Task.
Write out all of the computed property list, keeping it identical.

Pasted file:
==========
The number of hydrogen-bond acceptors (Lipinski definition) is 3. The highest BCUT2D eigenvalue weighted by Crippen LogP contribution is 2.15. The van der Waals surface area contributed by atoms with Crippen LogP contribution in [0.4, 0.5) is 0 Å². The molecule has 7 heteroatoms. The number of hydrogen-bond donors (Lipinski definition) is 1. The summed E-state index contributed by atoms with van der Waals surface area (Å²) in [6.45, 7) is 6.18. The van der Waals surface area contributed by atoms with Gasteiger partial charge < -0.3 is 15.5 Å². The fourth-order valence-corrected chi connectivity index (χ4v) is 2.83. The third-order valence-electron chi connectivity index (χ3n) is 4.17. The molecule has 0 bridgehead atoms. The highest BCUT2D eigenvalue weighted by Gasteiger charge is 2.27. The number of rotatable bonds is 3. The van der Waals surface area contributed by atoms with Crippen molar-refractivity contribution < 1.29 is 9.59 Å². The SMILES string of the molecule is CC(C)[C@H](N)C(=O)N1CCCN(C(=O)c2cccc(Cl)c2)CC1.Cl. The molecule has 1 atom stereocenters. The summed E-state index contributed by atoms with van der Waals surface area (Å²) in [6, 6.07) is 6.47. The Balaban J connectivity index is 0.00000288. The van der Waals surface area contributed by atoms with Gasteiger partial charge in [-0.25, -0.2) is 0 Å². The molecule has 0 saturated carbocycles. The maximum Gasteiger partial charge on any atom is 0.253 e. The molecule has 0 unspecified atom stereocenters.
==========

The number of hydrogen-bond acceptors (Lipinski definition) is 3. The highest BCUT2D eigenvalue weighted by Crippen LogP contribution is 2.15. The van der Waals surface area contributed by atoms with Crippen LogP contribution in [0.4, 0.5) is 0 Å². The molecule has 7 heteroatoms. The number of hydrogen-bond donors (Lipinski definition) is 1. The summed E-state index contributed by atoms with van der Waals surface area (Å²) in [6.45, 7) is 6.18. The van der Waals surface area contributed by atoms with Gasteiger partial charge < -0.3 is 15.5 Å². The fourth-order valence-corrected chi connectivity index (χ4v) is 2.83. The third-order valence-electron chi connectivity index (χ3n) is 4.17. The molecule has 0 bridgehead atoms. The highest BCUT2D eigenvalue weighted by Gasteiger charge is 2.27. The number of rotatable bonds is 3. The van der Waals surface area contributed by atoms with Crippen molar-refractivity contribution < 1.29 is 9.59 Å². The SMILES string of the molecule is CC(C)[C@H](N)C(=O)N1CCCN(C(=O)c2cccc(Cl)c2)CC1.Cl. The molecule has 1 atom stereocenters. The summed E-state index contributed by atoms with van der Waals surface area (Å²) in [6, 6.07) is 6.47. The Balaban J connectivity index is 0.00000288. The van der Waals surface area contributed by atoms with Gasteiger partial charge in [-0.25, -0.2) is 0 Å². The molecule has 0 saturated carbocycles. The maximum Gasteiger partial charge on any atom is 0.253 e. The molecule has 0 unspecified atom stereocenters.